As we begin, let me give you this reminder from the Word of God. Proverbs 6:10-11 says: "Yet a little sleep, a little slumber, a little folding of the hands to sleep: So shall thy poverty come as one that travelleth, and thy want as an armed man."
Our quote for today is from Ralph Waldo Emerson. He said: "Without ambition one starts nothing. Without work one finishes nothing. The prize will not be sent to you. You have to win it."
Today, we are continuing with part 7 of the section titled, "Attitude Adjustment".
Edwin Bliss writes: Suppose you feel depressed, so you frown and act grumpy. Suddenly you are put in a situation requiring you to smile and be pleasant. You find your depression diminishes, and soon you are smiling not because you are forcing yourself to but because you feel more cheerful. The change in behavior has caused a change in attitude.
How does this apply to procrastination?
Suppose, for example, you are tempted to put off the writing of a difficult letter of apology . If you can somehow force yourself to write it anyway—and before you are compelled to—your attitude changes. It still may be an unpleasant task, but you get a sense of self-satisfaction from having tackled a tough chore promptly. Your self-esteem goes up a notch. The next time you are tempted to procrastinate on an unpleasant but necessary task you are a little less likely to succumb to the temptation.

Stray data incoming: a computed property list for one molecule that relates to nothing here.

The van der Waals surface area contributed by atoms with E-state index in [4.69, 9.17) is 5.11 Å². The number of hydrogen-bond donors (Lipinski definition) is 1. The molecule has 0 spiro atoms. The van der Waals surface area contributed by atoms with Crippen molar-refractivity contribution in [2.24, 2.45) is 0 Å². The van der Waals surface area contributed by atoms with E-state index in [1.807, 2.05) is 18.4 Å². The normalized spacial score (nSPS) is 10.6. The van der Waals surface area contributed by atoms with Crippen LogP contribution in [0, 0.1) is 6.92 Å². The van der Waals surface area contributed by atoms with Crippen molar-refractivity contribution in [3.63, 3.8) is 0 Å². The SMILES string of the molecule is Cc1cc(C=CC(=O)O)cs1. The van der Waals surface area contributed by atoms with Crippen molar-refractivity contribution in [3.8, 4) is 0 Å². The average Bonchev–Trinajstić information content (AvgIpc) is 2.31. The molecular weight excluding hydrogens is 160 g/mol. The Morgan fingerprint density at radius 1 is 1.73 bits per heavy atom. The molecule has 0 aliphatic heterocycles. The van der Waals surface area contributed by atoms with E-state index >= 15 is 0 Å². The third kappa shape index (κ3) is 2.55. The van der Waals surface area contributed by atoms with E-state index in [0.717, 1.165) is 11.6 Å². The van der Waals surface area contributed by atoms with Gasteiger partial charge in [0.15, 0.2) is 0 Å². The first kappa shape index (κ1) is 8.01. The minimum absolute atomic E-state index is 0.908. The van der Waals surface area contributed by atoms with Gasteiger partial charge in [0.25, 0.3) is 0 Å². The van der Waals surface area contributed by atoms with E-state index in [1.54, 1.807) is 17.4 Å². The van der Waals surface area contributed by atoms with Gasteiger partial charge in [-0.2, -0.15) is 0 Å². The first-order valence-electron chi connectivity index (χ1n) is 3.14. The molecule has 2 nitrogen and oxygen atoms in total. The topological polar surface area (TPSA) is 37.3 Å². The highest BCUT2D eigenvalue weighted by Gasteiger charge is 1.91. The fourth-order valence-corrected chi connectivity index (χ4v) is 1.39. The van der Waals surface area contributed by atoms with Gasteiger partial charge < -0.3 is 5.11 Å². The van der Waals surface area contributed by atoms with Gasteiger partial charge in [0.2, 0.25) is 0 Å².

So we are going to consider not only how we can change our attitudes toward procrastination, but how we can change our attitudes despite our attitudes. If we attack the problem from both ends, we increase our chance of success.
The first step is to change the way we think about procrastination itself. We must recognize it for the evil it is. We must think of it not as a trifling weakness to be brushed off with a joke but as a malignant tumor on our psyche, which must be excised if we are ever to become the person we would like to be.
It would be no exaggeration to say that for millions of people the tendency to procrastinate is the primary reason for their failure to achieve a rich, fulfilling life. So instead of saying to ourselves, "This is a weakness I happen to have, and I guess I am stuck with it," we must say, "This is the culprit responsible for putting a ceiling on my achievement. It is a deeply ingrained habit—but it is only a habit, and habits can be changed. I can lick this thing, and so help me God, I will."
When you begin talking to yourself like that you are on the threshold of a new era in your life. Until you make that commitment, you are destined to continue sputtering along at a fraction of your potential.
The choice is yours. Which will it be?